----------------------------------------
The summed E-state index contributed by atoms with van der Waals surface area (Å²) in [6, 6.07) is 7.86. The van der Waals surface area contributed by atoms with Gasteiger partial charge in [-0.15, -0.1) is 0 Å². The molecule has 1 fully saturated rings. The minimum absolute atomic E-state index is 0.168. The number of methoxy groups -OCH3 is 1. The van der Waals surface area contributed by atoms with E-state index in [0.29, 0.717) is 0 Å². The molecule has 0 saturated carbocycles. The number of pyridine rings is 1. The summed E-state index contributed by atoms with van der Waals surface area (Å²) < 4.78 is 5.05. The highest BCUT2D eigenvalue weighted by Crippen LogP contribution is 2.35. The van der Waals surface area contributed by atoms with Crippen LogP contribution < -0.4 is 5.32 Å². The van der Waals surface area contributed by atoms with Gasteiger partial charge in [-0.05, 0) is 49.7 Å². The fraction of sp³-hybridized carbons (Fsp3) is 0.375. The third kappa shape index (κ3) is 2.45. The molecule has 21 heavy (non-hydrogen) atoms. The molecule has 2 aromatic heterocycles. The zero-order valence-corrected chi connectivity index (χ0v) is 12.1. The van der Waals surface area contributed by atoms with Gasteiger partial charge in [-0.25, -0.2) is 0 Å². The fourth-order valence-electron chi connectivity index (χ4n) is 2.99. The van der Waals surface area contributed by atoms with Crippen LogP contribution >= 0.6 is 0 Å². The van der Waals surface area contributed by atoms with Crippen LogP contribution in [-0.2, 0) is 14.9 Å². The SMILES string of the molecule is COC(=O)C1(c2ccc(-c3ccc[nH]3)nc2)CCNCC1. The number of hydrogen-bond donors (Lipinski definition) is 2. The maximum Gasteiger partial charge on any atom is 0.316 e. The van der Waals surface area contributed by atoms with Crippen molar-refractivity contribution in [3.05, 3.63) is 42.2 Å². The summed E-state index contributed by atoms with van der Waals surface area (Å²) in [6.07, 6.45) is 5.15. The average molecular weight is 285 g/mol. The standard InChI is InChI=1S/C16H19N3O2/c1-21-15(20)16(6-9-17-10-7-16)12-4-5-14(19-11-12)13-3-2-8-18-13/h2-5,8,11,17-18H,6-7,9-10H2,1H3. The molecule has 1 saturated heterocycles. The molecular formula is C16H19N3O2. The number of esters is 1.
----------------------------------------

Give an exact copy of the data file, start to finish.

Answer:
The summed E-state index contributed by atoms with van der Waals surface area (Å²) in [6, 6.07) is 7.86. The van der Waals surface area contributed by atoms with Gasteiger partial charge in [-0.15, -0.1) is 0 Å². The molecule has 1 fully saturated rings. The minimum absolute atomic E-state index is 0.168. The number of methoxy groups -OCH3 is 1. The van der Waals surface area contributed by atoms with E-state index in [0.29, 0.717) is 0 Å². The molecule has 0 saturated carbocycles. The number of pyridine rings is 1. The summed E-state index contributed by atoms with van der Waals surface area (Å²) < 4.78 is 5.05. The highest BCUT2D eigenvalue weighted by Crippen LogP contribution is 2.35. The van der Waals surface area contributed by atoms with Crippen LogP contribution < -0.4 is 5.32 Å². The van der Waals surface area contributed by atoms with Gasteiger partial charge in [-0.05, 0) is 49.7 Å². The fraction of sp³-hybridized carbons (Fsp3) is 0.375. The third kappa shape index (κ3) is 2.45. The molecule has 21 heavy (non-hydrogen) atoms. The molecule has 2 aromatic heterocycles. The zero-order valence-corrected chi connectivity index (χ0v) is 12.1. The van der Waals surface area contributed by atoms with Gasteiger partial charge in [-0.25, -0.2) is 0 Å². The fourth-order valence-electron chi connectivity index (χ4n) is 2.99. The van der Waals surface area contributed by atoms with Crippen LogP contribution >= 0.6 is 0 Å². The van der Waals surface area contributed by atoms with Crippen LogP contribution in [-0.2, 0) is 14.9 Å². The SMILES string of the molecule is COC(=O)C1(c2ccc(-c3ccc[nH]3)nc2)CCNCC1. The number of hydrogen-bond donors (Lipinski definition) is 2. The maximum Gasteiger partial charge on any atom is 0.316 e. The van der Waals surface area contributed by atoms with Crippen molar-refractivity contribution in [3.05, 3.63) is 42.2 Å². The summed E-state index contributed by atoms with van der Waals surface area (Å²) in [6.07, 6.45) is 5.15. The average molecular weight is 285 g/mol. The standard InChI is InChI=1S/C16H19N3O2/c1-21-15(20)16(6-9-17-10-7-16)12-4-5-14(19-11-12)13-3-2-8-18-13/h2-5,8,11,17-18H,6-7,9-10H2,1H3. The molecule has 1 saturated heterocycles. The molecular formula is C16H19N3O2. The number of esters is 1.